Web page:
Right! Well the good thing for me is that is still a side of me. If you look back at even my earliest mixtapes I always put that other aspect of me out there. I lived that lifestyle where I was addicted to going out and living that very social lifestyle, chasing girls and always wanting to be around the scene. So I think it would have been misleading if I came out as a rapper who only ever gave you those deep thought-provoking songs and never gave you a song like Split You Up or Ladies. So that’s the good thing. It’s never been a departure from myself, it’s just reflecting on another side of me. But the hard part was I just didn’t know how to fuckin’ do it. I had never made a successful hit record that connected on radio or connected in the clubs. So it created a whole new approach for me. Instead of just going to the club to drink, holler at girls and all that, I’m going to the clubs and listening and watching what moves people and studying more of that side. I’d studied all the great lyricists like Jay, Eminem and Pac but it introduced a new side of studying the people that got the club moving that really added another element to my arsenal.
So who stood out to you when you first started exploring that side?
Man everybody from Lil Jon to Rich Boy to Jay himself with all the club records he has. But I think it really started around the time I was on tour for Blueprint III. We were in an arena of 20,000 people when Big Pimpin came on and I was just in awe of the way people moved and responded to that song, so that’s when I really started to pay attention to artists who move people in an intellectual kind of way.
Born Sinner sounds like a much different concept to the running theme of your previous projects. I assume this indicates some kind of milestone in your development as an artist?
Definitely! When you look back on my career you’re gonna see that this was definitely an important part in my maturity. I can’t wait for this album to do well and I pray that it does do well so that I can re-release Friday Night Lights and The Warm Up commercially because I feel there’s a lot of maturity in those as well on an underground level. But this album is a huge step in my maturity as a full grown quote-unquote commercial artist. An artist who has been waiting for his album to drop, not the kind of artist that sneaks up on you and drops this some quiet classic mixtapes that should have been albums.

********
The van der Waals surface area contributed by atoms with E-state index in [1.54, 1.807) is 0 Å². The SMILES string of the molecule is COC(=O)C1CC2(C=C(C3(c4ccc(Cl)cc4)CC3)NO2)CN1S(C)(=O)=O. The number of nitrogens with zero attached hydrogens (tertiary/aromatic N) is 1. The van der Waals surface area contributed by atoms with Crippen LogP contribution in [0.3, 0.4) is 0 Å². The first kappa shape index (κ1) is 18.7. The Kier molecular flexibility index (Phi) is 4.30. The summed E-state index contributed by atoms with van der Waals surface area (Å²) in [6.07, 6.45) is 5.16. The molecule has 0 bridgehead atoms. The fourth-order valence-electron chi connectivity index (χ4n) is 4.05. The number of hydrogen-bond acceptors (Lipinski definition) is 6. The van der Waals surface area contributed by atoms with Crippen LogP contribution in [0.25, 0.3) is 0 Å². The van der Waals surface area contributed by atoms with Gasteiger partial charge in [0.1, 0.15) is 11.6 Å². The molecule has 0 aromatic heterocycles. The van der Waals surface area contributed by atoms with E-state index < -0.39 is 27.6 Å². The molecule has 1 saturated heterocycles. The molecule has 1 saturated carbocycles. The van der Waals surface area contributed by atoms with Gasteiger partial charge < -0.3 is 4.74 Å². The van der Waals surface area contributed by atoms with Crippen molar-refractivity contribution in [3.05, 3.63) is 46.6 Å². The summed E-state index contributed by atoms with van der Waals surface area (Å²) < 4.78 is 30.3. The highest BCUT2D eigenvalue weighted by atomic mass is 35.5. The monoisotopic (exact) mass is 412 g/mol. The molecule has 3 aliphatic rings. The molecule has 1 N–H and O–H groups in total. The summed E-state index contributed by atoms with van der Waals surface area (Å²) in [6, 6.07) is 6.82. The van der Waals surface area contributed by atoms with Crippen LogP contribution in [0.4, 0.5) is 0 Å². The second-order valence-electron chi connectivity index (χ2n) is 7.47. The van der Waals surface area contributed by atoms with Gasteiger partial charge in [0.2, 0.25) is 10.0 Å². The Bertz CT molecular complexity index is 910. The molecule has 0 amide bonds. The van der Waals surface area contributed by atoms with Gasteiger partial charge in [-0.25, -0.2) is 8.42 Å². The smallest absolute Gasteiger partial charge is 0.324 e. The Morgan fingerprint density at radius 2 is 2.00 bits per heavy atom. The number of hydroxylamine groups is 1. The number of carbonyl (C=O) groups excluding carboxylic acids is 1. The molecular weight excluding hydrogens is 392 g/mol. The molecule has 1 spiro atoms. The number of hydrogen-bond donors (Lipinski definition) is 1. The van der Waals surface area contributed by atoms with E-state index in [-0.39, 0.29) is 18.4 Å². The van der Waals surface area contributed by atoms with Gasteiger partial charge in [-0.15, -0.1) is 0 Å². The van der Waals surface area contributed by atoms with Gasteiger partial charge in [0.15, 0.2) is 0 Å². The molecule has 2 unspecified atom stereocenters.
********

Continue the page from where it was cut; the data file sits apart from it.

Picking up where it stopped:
What does the title mean to you personally?
Man I don’t wanna give that away just yet, ‘cause if I gave you the real answer to that it would probably spoil the album. But I’ll say that this allows me to dive in to all the things I’ve wanted to talk about over the past couple of years and I’m just making the music that I wanna make that moves me and gets me excited and I hope people love it the way I love it.
The joint Forbidden Fruit with Kendrick is dope. How’s progress with the Kendrick collab album?
It’s still where it was six-seven months ago, we haven’t had a chance to get up since then. His album did phenomenal and absolutely shut the whole game up. So he has to keep touring that and I have do my thing with my album. It’s good to know people are asking for it as they should, but I remember watching Kendrick’s interviews leading up to his album and I felt bad for him because in every interview they would ask him about this collab album. I was thinking ‘Damn that must suck to get that question every day.’ But I guess the tables have turned and it’s my turn now. But it’s cool to know people want that so bad and they should! But it hasn’t left the table yet, right now it’s all about timing.
Well I’m glad I could kick that off for you. Who are some underground cats you think we should be paying attention to?
Man the underground is so crazy right now I don’t even know if I can call it underground any more. There’s so many people on that scene now it’s like that‘s damn near the main scene. But the next guys up clearly would be Joey Bada$$, Ab-Soul, Schoolboy Q, my nigga Bosh from Queens, my nigga King Mez from North Carolina. New York has in ill movement. Clearly Cali’s got an ill movement. There are really a lot of dope cats on the way right now
What do you feel makes your expression unique?
I think the level that I’m rapping at, mixed with the level of storytelling, mixed with the level of lyricism, mixed with the fact that I’m producing everything on my own. I mean, don’t wanna take anything away from anyone else so I’m gonna stop right there. But I don’t think people even really look at me as a producer, they look at me as a rapper. So if you’re putting me up there with your favorite rappers and I’m producing everything on top of that, then I have to pat myself on the back for that.
And finally, what advice would you give to aspiring artists out there?
Just don’t try. Speak from the heart, let it flow out as creatively as you can. Study all the time, listen for new albums all the time, fill up your whole tank with inspiration and let it flow out how it does.
Born Sinner is out now.